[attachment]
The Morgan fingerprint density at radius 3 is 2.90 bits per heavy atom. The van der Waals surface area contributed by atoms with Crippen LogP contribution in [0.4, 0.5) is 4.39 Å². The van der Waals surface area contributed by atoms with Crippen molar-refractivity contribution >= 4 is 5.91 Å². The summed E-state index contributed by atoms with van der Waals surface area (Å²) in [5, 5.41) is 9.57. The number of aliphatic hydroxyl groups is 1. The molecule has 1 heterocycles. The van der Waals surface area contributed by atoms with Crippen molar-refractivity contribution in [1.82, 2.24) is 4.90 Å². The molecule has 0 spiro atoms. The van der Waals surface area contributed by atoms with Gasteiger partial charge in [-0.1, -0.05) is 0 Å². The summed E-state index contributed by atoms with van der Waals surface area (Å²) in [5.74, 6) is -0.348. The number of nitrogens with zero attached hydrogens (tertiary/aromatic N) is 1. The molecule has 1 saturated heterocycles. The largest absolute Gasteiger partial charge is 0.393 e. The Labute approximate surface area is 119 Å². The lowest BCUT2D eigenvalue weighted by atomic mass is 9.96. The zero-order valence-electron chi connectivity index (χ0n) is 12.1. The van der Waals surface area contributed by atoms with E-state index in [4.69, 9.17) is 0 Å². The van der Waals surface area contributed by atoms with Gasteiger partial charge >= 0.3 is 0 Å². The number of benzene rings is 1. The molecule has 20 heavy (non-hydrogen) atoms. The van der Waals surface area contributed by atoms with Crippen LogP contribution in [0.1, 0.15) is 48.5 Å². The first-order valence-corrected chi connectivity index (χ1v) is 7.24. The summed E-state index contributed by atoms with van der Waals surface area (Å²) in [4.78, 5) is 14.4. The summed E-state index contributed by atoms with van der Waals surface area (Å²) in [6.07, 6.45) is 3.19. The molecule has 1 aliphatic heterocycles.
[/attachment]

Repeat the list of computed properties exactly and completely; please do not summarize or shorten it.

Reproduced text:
The Morgan fingerprint density at radius 3 is 2.90 bits per heavy atom. The van der Waals surface area contributed by atoms with Crippen LogP contribution in [0.4, 0.5) is 4.39 Å². The van der Waals surface area contributed by atoms with Crippen molar-refractivity contribution >= 4 is 5.91 Å². The summed E-state index contributed by atoms with van der Waals surface area (Å²) in [5, 5.41) is 9.57. The number of aliphatic hydroxyl groups is 1. The molecule has 1 heterocycles. The van der Waals surface area contributed by atoms with Crippen molar-refractivity contribution in [1.82, 2.24) is 4.90 Å². The molecule has 0 spiro atoms. The van der Waals surface area contributed by atoms with Gasteiger partial charge in [-0.1, -0.05) is 0 Å². The summed E-state index contributed by atoms with van der Waals surface area (Å²) in [5.74, 6) is -0.348. The number of nitrogens with zero attached hydrogens (tertiary/aromatic N) is 1. The molecule has 1 saturated heterocycles. The largest absolute Gasteiger partial charge is 0.393 e. The Labute approximate surface area is 119 Å². The lowest BCUT2D eigenvalue weighted by atomic mass is 9.96. The zero-order valence-electron chi connectivity index (χ0n) is 12.1. The van der Waals surface area contributed by atoms with E-state index in [4.69, 9.17) is 0 Å². The van der Waals surface area contributed by atoms with Gasteiger partial charge >= 0.3 is 0 Å². The number of benzene rings is 1. The molecule has 20 heavy (non-hydrogen) atoms. The van der Waals surface area contributed by atoms with Crippen LogP contribution in [0.1, 0.15) is 48.5 Å². The first-order valence-corrected chi connectivity index (χ1v) is 7.24. The summed E-state index contributed by atoms with van der Waals surface area (Å²) in [4.78, 5) is 14.4. The summed E-state index contributed by atoms with van der Waals surface area (Å²) in [6.07, 6.45) is 3.19. The molecule has 1 aliphatic heterocycles.